Ahmadi by contrast, swore that Indian law could provide redress in the case of securities fraud under common law tort principles. “A fraud action may proceed against corporate entities based on common law theories of vicarious liability such as agency and alter ego liability. If the Lead Plaintiffs are able to prove their allegation in an Indian court, they would be entitled to appropriate redress. Thus persons who suffered on account of the alleged fraudulent acts of commission and omission of the defendants would even be entitled to initiate a class action-representative law suit in a competent court in India situated in the State of Andhra Pradesh in the district where the fraud was practiced or the cause of action arose under Order I Rule 8, CPC […]. The persons initiating such action, for and on behalf of and for the benefit of all such persons, must have a locus standi, that is, an individual stake in the claim to be redressed along with several others. The Lead Plaintiffs, therefore, have an adequate remedy to initiate action in India. Such action could be initiated against the company or its officers; the cause title should clear reflect that the action is a representative action.”

The defendants also argued in their memorandum that the Indian courts fulfilled a different function from SEBI, in that it was able to conduct a trial for damages.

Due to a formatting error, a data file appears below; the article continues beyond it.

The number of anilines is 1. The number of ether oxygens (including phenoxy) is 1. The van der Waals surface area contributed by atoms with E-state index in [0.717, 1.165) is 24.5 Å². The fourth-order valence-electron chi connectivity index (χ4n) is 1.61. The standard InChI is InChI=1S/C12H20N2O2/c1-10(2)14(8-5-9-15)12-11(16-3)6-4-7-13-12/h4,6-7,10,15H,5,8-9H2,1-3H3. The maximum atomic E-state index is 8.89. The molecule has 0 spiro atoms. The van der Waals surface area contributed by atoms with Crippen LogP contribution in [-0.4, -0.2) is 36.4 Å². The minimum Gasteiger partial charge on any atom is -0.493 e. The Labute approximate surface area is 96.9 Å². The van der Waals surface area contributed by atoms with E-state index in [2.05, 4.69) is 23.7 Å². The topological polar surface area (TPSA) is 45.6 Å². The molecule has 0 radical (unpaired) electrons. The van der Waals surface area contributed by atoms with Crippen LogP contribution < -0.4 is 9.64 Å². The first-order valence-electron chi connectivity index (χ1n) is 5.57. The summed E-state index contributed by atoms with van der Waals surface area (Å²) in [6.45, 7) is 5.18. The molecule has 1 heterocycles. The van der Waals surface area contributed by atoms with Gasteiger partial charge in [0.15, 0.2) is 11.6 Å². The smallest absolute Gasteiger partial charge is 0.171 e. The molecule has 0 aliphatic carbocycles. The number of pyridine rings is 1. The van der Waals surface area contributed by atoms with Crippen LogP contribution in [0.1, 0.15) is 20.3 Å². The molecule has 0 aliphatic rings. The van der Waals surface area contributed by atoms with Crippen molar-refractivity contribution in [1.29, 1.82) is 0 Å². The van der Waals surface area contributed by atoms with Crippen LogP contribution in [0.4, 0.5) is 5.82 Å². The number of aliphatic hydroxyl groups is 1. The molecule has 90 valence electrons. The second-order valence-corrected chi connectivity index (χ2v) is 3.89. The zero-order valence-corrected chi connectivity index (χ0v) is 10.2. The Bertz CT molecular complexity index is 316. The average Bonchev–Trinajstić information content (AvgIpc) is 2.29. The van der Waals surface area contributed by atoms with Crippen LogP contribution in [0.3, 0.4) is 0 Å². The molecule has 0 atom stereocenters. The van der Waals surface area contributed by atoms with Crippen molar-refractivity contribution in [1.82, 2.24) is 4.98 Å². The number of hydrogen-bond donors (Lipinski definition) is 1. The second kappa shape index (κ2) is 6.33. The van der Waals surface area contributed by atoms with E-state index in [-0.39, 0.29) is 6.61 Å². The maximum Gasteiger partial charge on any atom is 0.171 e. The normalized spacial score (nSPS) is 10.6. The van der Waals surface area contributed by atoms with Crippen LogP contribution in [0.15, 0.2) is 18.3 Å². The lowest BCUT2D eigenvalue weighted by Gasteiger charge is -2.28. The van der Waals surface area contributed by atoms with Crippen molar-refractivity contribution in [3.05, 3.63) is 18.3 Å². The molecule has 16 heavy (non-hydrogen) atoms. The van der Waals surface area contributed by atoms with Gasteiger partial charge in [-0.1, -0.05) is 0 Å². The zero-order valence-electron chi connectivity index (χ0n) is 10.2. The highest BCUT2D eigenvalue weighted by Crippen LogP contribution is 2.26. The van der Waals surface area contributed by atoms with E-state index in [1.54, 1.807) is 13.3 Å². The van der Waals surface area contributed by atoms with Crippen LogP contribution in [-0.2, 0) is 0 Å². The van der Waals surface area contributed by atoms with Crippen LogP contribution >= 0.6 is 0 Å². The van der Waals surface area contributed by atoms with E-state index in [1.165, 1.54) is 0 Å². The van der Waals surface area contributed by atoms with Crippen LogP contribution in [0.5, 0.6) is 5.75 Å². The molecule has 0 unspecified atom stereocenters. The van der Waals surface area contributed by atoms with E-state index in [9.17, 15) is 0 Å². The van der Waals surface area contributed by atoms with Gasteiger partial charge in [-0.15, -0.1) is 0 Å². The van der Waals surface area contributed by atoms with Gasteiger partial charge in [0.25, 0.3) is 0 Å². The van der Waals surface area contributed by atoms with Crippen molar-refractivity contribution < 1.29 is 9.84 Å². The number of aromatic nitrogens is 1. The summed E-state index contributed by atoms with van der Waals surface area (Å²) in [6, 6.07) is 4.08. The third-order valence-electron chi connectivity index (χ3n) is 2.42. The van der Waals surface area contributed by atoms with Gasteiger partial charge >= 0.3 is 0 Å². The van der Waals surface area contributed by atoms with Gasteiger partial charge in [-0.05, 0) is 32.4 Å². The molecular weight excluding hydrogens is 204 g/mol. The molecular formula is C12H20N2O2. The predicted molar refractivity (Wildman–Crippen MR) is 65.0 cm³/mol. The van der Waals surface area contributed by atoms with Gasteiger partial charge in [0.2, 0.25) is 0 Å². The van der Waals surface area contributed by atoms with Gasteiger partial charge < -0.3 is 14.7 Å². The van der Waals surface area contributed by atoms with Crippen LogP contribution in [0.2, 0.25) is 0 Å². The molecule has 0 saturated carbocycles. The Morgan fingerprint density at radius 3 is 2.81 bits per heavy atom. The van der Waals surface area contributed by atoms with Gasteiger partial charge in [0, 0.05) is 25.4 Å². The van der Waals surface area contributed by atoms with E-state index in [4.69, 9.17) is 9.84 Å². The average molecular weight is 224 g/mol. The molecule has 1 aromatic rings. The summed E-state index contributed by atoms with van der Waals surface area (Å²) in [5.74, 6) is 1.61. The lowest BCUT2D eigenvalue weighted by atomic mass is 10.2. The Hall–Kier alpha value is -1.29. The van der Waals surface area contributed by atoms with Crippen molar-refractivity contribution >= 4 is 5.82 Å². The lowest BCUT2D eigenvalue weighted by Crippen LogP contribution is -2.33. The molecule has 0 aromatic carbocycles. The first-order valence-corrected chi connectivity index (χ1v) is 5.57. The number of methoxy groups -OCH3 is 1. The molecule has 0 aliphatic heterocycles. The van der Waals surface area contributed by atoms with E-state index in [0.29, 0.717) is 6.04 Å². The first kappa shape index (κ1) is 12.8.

Enforcement in India

In respect of the question whether the plaintiffs could enforce the US courts’ awards in India, Ahmadi wrote that “parties are likely to find themselves re-litigating many of the same issues previously argued before the foreign court. As a result, suits involving enforcement of foreign judgments tend to become time-consuming and costly, and effectively result in a re-trial of the case in which the disputed judgment was rendered.

“The outcome of enforcement proceeding, which could take additional years, is uncertain, and Indian courts may even refuse to enforce foreign judgments.”

Khanna and Parekh both argued however, that the US court’s judgment in the class action would be enforceable in India.


While Satyam has now settled with the shareholders in the US claims remain open against any of the other defendants, including PwC.

The US court has still not decided on forum non conveniens and the actual claims are still pending admission.

Download some of the above cited court documents, which can also be downloaded for a fee via freecourtdockets.com:

Update: Corporate Law Blog’s Mihir Naniwadekar disagrees with Parekh’s interpretation of the Kesha case and has offered his own take.

Photo by World Economic Forum